By Kathryn E. Fort
On February 28, 2022, the Supreme Court accepted one of the most consequential federal Indian law cases in decades, a direct constitutional challenge to the Indian Child Welfare Act (ICWA). This challenge, brought by three states and three foster families, intends to not just dismantle a gold standard law in child protection, but all of federal Indian law. The plaintiffs who brought this case are not interested in improving the child protection system, or finding ways to support promising practices, or ensuring the resiliency for Native children affected by trauma. This case is about an attempt to dismantle the current federal protections for tribal governments, tribal citizenship, and tribal sovereignty. The case does so by ignoring the best interests of Native children and the voices of a uniquely unified Indian Country.
There are over 500 federally recognized tribes in the United States today. They are all self-governing, pre-constitutional sovereigns. And at the heart of their right to exist is their right to determine who is a tribal citizen and who is not. That determination is a political one, as is the determination by the federal government to recognize a tribe. That political relationship, along with provisions of the Constitution and the trust responsibility, form the base of the structure that has become federal Indian law. The plaintiffs in front of the Court now seek to undo that structure under the guise of knowing what is best for Native children, despite a forty year old law that was drafted in collaboration with tribal leaders deeply concerned with those best interests.
Prior to ICWA’s passage, Congress held multiple hearings and heard hours of testimony. The testimony of the women who worked for years to get a federal law to protect Native children from both public and private agencies relayed the same idea — they know how to take care of themselves and their children. Goldie Denny pointed out that “Indian people have successfully raised many, many happy children . . . for many, many years before we had middle class American standards imposed upon us.” Faye LaPointe stated that “we know that our children are our greatest resource, and without them we have no future . . . we have been here many times before with the same message: ‘we know what is best for our children.’” This message has remained steadfast to this day.
From the federal perspective, the intentional destruction of Native families ended in 1978. Stating that “it is the policy of this Nation to protect the best interests of Indian children and to promote the stability and security of Indian tribes and families . . .” Congress passed ICWA, ensuring certain federal minimum standards to protect tribal families and tribes themselves. ICWA requires due process protections for Native parents and tribes, including notice of a child protection case. The law tells courts to prefer placement with relatives or fellow tribal citizens when a child goes into the foster care system. The law requires the party placing the child in foster care to prove active efforts to rehabilitate and reunify the Indian family.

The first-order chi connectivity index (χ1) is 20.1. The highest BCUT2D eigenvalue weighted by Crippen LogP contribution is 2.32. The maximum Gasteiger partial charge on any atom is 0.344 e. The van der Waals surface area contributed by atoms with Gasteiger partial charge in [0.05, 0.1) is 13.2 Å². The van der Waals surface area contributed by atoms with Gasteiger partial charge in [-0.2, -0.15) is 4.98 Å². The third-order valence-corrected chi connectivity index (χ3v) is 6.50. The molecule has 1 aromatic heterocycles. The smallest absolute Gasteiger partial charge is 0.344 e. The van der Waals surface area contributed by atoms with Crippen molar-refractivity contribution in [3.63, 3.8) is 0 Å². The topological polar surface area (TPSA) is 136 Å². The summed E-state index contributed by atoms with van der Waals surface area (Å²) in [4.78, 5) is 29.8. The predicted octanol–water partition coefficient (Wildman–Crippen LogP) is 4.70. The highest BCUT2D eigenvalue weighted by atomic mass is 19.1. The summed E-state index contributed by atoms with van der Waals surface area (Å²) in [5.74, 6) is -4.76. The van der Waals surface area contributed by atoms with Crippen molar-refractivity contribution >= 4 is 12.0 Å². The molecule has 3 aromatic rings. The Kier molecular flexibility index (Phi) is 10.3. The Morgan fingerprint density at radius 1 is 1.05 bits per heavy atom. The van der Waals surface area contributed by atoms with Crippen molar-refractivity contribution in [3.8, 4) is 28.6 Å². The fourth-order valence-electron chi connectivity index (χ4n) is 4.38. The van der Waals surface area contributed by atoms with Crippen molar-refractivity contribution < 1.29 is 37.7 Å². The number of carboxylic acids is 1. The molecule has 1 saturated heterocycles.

However, today Native children remain overrepresented in the child protection system. Oftentimes, relative placement is overlooked by state workers seeking to place children outside the home. Families don’t receive the services they need to reunify. Tribes aren’t properly notified of their children in state systems, or of hearings involving the placement of their children, and their ability to respond with services is delayed. ICWA was passed a generation ago, but states are just now starting the kind of training and providing the kind of services the law requires.
Judges enforcing ICWA (or attendant state laws) are providing for the best interests of Indian children, especially when a child protection case moves toward permanency. ICWA requires a high burden of proof to permanently sever the legal connection between parents and children. ICWA protects minor mothers by ensuring their right to parent is protected. ICWA allows tribal representatives to participate in child protection and adoption proceedings. The law works to keep families together when it is safe for the children, but also ensures children the best placement when a court must terminate parental rights. That’s because ICWA gives preference for placement in an adoption with extended family or tribal citizens. Kinship care is a kind of family preservation and one tribes recognize deeply. They know kinship care is in the best interests of children.
In truth, adoption is deeply traditional for tribes — taking care of tribal children, ensuring their health and safety, their happiness and sense of belonging, and ensuring their best interests are respected — that is what tribes have been doing since time immemorial. Adoption based on a deep cultural understanding of reciprocal love, responsibility, and community is what ICWA protects. Adoption isn’t the sole answer, but when it is the answer, ICWA protects Native children’s best interests by keeping them connected to their family, their culture, and their tribe.
Kathryn E. Fort is the Director of Clinics at Michigan State University College of Law where she runs the Indian Law Clinic. Her clinic, along with Kilpatrick Townsend and Jenner Block, represents the four tribal petitioner/respondents in Brackeen v. Haaland.